Quincy R. Lehr, ‘Lines for my father’

I think I owe some kind of explanation
As I grow tired and listless fingers writhe
Above the unpecked keyboard pad. I’m not
Quite out to blame you or your generation
For where I’m at tonight. You paid the tithe
That life exacts. It’s sanctimonious rot
If we deny the pain of paying it–
And our denials never help one bit.

Unlike you, I found myself involved
In protest politics when I was young.
I spouted crap about the working class
While searching for a problem to be solved.
I mocked you then, since stirring tunes are sung
In brayed crescendos, with a blaze of brass
Booming triumphs won against the odds–
Unjust societies and jealous Gods.

You seemed so cautious–tastefully attired
With modest ties and polished wing-tipped shoes,
A cautious, kindly smile that reached your eyes.
A man to be respected, not admired,
Neither adulated nor abused.
Ambitions of an ordinary size
Were often past your reach. A nagging doubt
Set in, and now I know what that’s about.

Tonight, I type these words as it gets late,
And no one calls to beckon me to bed.
I scoffed at what you’d craved–the tenure track,
The slow-accruing pension from the state,
The wife (who left you). Though you’re good and dead
(And at this hour, my eyes are going slack)
And though you cannot answer, I’ll report
–While having to imagine your retort–

That we’re no happier than you, and can’t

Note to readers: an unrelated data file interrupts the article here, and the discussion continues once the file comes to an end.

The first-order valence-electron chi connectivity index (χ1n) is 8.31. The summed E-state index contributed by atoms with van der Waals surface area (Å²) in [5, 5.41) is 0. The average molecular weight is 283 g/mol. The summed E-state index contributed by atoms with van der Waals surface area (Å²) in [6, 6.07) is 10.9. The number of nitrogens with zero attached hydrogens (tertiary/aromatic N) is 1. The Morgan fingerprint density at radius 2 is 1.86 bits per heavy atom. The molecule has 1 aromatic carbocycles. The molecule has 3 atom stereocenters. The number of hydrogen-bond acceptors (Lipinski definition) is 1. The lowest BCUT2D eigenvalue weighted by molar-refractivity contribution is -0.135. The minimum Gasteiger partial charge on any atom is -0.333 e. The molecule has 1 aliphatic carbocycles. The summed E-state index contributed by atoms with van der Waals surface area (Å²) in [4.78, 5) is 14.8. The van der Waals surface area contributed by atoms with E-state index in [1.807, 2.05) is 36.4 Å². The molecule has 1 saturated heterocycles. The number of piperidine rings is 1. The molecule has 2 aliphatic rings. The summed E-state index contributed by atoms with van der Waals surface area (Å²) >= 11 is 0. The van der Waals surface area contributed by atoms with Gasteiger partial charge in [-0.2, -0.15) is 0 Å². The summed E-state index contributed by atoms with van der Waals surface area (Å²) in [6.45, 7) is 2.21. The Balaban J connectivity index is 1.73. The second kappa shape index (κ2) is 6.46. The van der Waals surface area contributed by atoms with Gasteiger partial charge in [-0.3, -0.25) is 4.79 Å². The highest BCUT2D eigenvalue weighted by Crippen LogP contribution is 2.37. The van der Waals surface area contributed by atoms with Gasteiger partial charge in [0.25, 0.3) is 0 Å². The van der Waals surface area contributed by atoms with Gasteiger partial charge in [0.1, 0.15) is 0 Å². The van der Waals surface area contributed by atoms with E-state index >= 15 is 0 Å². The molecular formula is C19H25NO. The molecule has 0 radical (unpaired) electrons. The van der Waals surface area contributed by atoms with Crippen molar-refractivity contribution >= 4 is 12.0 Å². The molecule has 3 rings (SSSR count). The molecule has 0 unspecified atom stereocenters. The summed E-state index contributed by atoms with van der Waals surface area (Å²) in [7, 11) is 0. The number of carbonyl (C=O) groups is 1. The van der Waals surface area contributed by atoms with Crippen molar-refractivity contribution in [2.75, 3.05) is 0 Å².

Quite seem to sit for tests that you had failed.
Our phones are packed with numbers we won’t call.
The televisions blast a constant rant
That we ignore like letters still unmailed–
Or unconceived. Clichés about a ball
That’s dropped don’t work–or maybe don’t apply.
We never picked it up. I wonder why.

This recognition’s only dawning now
As streetlights speckle glimmers on your urn
Beside my unmade bed, and as I write
These words to you in lieu of sleep. Somehow,
The brays of drunks outside my window turn
Almost comforting, as if the night
Is full of us–insomniac, astray,
And muttering defiance at the day.


Quincy R. Lehr writes: “As for that poem, my father died in 2003, when I was twenty-seven. The content pretty much speaks for itself, I think. I was young, lonely, and frequently drunk when I wrote it.”

Editor’s comment: I admire the technical skill of the poem: the steady iambic pentameter; the abcabcdd rhyme scheme with the final couplet providing a punch; the integrity of the individual stanzas, each patiently laying out a mood, a thought, a situation. And I relate to the young man’s restless, unquiet, unsettled life, and the comparison to his father’s existence, his dismissal of his father’s achievements, his simultaneous recognition of the inevitable connections. It is a satisfying telling of an individual’s unique early life, in the context of the universal discord between generations.

Born in Oklahoma, Quincy R. Lehr is the author of several books of poetry, and his poems and criticism appear widely in venues in North America, Europe, and Australia. His book-length poem ‘Heimat‘ was published in 2014. His most recent books are ‘The Dark Lord of the Tiki Bar‘ (2015) and ‘Near Hits and Lost Classics‘ (2021), a selection of early poems. He lives in Los Angeles.


2 thoughts on “Quincy R. Lehr, ‘Lines for my father’

  1. John Beaton

    A well-crafted poem that expresses a relatable sentiment: when people grow into adulthood they can develop an appreciation for the lives of the previous generation, which, in youth, they too easily regarded as ordinary and uninspired. The final stanza is a clincher.

    Liked by 1 person


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